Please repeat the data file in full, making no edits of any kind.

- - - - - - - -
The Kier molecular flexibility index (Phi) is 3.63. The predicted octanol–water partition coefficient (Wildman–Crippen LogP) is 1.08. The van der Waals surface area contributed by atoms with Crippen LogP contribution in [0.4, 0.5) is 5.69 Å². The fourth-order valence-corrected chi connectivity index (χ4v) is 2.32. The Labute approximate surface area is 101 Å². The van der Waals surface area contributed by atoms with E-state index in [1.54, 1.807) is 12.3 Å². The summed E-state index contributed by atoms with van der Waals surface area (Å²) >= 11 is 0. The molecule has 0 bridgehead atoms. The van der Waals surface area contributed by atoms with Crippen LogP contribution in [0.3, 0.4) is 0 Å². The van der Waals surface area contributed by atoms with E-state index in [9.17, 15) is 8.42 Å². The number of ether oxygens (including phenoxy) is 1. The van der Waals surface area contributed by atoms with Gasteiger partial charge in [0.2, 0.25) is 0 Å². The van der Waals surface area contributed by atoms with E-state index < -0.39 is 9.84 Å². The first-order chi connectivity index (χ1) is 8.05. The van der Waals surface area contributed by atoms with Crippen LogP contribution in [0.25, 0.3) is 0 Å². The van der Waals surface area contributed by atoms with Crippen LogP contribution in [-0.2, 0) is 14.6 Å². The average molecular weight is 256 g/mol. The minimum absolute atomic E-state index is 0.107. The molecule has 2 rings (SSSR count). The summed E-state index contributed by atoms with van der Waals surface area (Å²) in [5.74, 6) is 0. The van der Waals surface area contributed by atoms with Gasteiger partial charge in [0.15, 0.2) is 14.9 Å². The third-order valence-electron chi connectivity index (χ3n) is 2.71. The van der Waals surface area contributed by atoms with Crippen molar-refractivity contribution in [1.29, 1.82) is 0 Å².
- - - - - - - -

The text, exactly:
The Kier molecular flexibility index (Phi) is 3.63. The predicted octanol–water partition coefficient (Wildman–Crippen LogP) is 1.08. The van der Waals surface area contributed by atoms with Crippen LogP contribution in [0.4, 0.5) is 5.69 Å². The fourth-order valence-corrected chi connectivity index (χ4v) is 2.32. The Labute approximate surface area is 101 Å². The van der Waals surface area contributed by atoms with E-state index in [1.54, 1.807) is 12.3 Å². The summed E-state index contributed by atoms with van der Waals surface area (Å²) >= 11 is 0. The molecule has 0 bridgehead atoms. The van der Waals surface area contributed by atoms with Crippen LogP contribution in [0.3, 0.4) is 0 Å². The van der Waals surface area contributed by atoms with E-state index in [9.17, 15) is 8.42 Å². The number of ether oxygens (including phenoxy) is 1. The van der Waals surface area contributed by atoms with Gasteiger partial charge in [0.2, 0.25) is 0 Å². The van der Waals surface area contributed by atoms with E-state index < -0.39 is 9.84 Å². The first-order chi connectivity index (χ1) is 8.05. The van der Waals surface area contributed by atoms with Crippen LogP contribution in [0.25, 0.3) is 0 Å². The van der Waals surface area contributed by atoms with Crippen LogP contribution in [-0.2, 0) is 14.6 Å². The average molecular weight is 256 g/mol. The minimum absolute atomic E-state index is 0.107. The molecule has 2 rings (SSSR count). The summed E-state index contributed by atoms with van der Waals surface area (Å²) in [5.74, 6) is 0. The van der Waals surface area contributed by atoms with Gasteiger partial charge in [0.15, 0.2) is 14.9 Å². The third-order valence-electron chi connectivity index (χ3n) is 2.71. The van der Waals surface area contributed by atoms with Crippen molar-refractivity contribution in [1.29, 1.82) is 0 Å².